b .

After the application of the adhesive system, six polyethylene transparent Tygon tubes (Tygon Medical Tubing Formulations 54-HL, Saint Gobain Performance Plastics, Akron, OH, USA), with the same internal diameter of the perforations (0.8 mm) and a height of 0.5 mm were positioned over the double-faced tape, ensuring that their lumen coincided with the circular areas exposed by the perforations. The composite buildup material for each adhesive system was carefully packed inside each tube, and a clear Mylar matrix strip was placed over the filled Tygon tube and pressed gently into place ( Fig. 1 ). The composite buildup material was light-cured according to the respective manufacturer’s instructions ( Table 1 ) using a LED light-curing unit set at 1200 mW/cm 2 (Radiical, SDI Limited, Bayswater, Victoria, Australia). A radiometer (Demetron L.E.D. Radiometer, Kerr Sybron Dental Specialties, Middleton, WI, USA) was used to check the light intensity every 5 specimens. These procedures were carried out under magnifying loupes .

After storage of the specimens in distilled water for 24 h at 37 ° C, the Tygon tubes and the double-faced adhesive tape were carefully removed with a blade, exposing the composite buildup cylinders. Each specimen was examined under a loupe at 10× magnification. The composite buildup cylinders that originated from the same dentin specimen were randomly divided and assigned to be tested immediately [24 h] or after 6 months of storage [6 m] in distilled water at 37 °C. The storage solution was not changed and its pH was monitored monthly. The specimens were attached to a shear-testing fixture (Odeme Biotechnology, Joaçaba, SC, Brazil), and were tested immediately in a universal testing machine (Kratos IKCL 3-USB, Kratos Equipamentos Industriais Ltda, Cotia, SP, Brazil).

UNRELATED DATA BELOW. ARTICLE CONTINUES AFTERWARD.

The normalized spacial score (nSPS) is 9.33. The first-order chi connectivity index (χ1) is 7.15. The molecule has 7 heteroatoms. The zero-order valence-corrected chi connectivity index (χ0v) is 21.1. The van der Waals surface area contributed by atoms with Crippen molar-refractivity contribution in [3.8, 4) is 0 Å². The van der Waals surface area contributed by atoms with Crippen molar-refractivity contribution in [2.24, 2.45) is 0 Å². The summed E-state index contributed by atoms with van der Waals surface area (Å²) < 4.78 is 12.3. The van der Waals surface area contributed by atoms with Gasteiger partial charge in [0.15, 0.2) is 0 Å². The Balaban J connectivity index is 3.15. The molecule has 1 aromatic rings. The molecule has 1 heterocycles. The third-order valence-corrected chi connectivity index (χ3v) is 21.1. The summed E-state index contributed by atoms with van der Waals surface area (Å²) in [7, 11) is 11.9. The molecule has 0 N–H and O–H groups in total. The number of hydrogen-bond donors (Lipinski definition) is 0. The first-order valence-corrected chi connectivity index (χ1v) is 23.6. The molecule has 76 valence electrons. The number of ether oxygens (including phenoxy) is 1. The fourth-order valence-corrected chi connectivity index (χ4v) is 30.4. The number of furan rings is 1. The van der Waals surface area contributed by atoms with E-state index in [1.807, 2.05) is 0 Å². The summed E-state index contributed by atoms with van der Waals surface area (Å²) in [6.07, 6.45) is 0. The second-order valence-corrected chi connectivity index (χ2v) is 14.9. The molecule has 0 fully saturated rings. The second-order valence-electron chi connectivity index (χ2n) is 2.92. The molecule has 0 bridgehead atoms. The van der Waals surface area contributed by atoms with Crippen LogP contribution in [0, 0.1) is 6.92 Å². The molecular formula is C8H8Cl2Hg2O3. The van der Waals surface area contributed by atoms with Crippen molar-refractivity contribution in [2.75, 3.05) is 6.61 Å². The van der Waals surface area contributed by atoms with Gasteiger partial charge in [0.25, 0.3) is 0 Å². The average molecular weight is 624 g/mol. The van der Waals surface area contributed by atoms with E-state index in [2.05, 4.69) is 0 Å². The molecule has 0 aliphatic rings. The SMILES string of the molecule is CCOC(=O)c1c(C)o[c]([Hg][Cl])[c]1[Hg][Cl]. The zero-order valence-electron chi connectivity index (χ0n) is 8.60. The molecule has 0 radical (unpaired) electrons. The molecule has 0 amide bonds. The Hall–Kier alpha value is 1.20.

Each specimen was positioned onto the universal testing machine and a thin orthodontic wire (0.2 mm diameter) was looped around the base of each composite buildup cylinder ( Fig. 1 ). The orthodontic wire contacted the composite buildup cylinder in half of its circumference. The setup was kept aligned (composite buildup cylinder-dentin interface, the wire loop and the center of the load cell) to ensure the correct orientation of the shear forces . The crosshead speed was set at 1 mm/min until failure. The μSBS (MPa) were calculated by dividing the load at failure by the surface area (mm 2 ). The failure mode was classified as cohesive ([C] failure exclusively within dentin or composite buildup material), adhesive ([A] failure at the resin–dentin interface), or mixed ([M] failure at the resin–dentin interface that included cohesive failure of the neighboring substrates). The failure mode analysis was performed under a stereomicroscope at 100× magnification (Olympus SZ40, Tokyo, Japan).

Nanoleakage evaluation (NL)

Five randomized dentin specimens for each condition (one per tooth) were used for nanoleakage evaluation. A single operator performed all bonding procedures according to Table 1 . Subsequently each dentin specimen was divided in two parts, which were randomly assigned to be tested immediately [24 h] or after 6 months of storage [6 m] in distilled water at 37 °C. All composite buildup material-dentin specimens were coated with two layers of nail varnish applied up to within 1 mm of the bonded interfaces. The composite buildup material-dentin specimens were immersed in 50 wt% ammoniacal silver nitrate solution in total darkness for 24 h, rinsed thoroughly in distilled water, and immersed in photo developing solution for 8 h under a fluorescent light to reduce silver ions into metallic silver grains within voids along the bonded interface .